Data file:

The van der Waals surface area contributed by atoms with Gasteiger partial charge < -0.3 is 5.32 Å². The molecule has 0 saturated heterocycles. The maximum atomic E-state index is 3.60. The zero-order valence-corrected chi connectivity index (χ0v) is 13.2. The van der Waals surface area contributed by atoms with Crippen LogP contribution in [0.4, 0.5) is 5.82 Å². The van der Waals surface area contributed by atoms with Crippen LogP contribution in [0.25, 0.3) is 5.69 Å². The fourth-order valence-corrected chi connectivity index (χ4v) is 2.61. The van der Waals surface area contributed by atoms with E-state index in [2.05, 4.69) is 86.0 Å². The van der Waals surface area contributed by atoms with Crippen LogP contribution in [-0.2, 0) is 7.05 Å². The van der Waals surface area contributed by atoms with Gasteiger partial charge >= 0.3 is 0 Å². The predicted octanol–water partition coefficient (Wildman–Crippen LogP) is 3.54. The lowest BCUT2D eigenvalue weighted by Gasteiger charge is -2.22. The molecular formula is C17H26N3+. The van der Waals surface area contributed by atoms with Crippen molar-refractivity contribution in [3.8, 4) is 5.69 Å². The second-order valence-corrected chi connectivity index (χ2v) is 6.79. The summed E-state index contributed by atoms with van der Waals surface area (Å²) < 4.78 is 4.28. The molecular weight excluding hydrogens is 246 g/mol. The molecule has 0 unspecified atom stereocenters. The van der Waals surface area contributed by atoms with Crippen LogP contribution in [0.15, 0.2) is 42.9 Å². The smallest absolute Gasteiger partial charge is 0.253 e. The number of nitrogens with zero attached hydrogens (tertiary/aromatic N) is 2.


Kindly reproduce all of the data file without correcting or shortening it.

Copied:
The van der Waals surface area contributed by atoms with Gasteiger partial charge < -0.3 is 5.32 Å². The molecule has 0 saturated heterocycles. The maximum atomic E-state index is 3.60. The zero-order valence-corrected chi connectivity index (χ0v) is 13.2. The van der Waals surface area contributed by atoms with Crippen LogP contribution in [0.4, 0.5) is 5.82 Å². The van der Waals surface area contributed by atoms with Crippen LogP contribution in [0.25, 0.3) is 5.69 Å². The fourth-order valence-corrected chi connectivity index (χ4v) is 2.61. The van der Waals surface area contributed by atoms with E-state index in [2.05, 4.69) is 86.0 Å². The van der Waals surface area contributed by atoms with Crippen LogP contribution in [-0.2, 0) is 7.05 Å². The van der Waals surface area contributed by atoms with Gasteiger partial charge >= 0.3 is 0 Å². The predicted octanol–water partition coefficient (Wildman–Crippen LogP) is 3.54. The lowest BCUT2D eigenvalue weighted by Gasteiger charge is -2.22. The molecular formula is C17H26N3+. The van der Waals surface area contributed by atoms with Crippen molar-refractivity contribution in [3.8, 4) is 5.69 Å². The second-order valence-corrected chi connectivity index (χ2v) is 6.79. The summed E-state index contributed by atoms with van der Waals surface area (Å²) < 4.78 is 4.28. The molecular weight excluding hydrogens is 246 g/mol. The molecule has 0 unspecified atom stereocenters. The van der Waals surface area contributed by atoms with Crippen LogP contribution in [0.15, 0.2) is 42.9 Å². The smallest absolute Gasteiger partial charge is 0.253 e. The number of nitrogens with zero attached hydrogens (tertiary/aromatic N) is 2.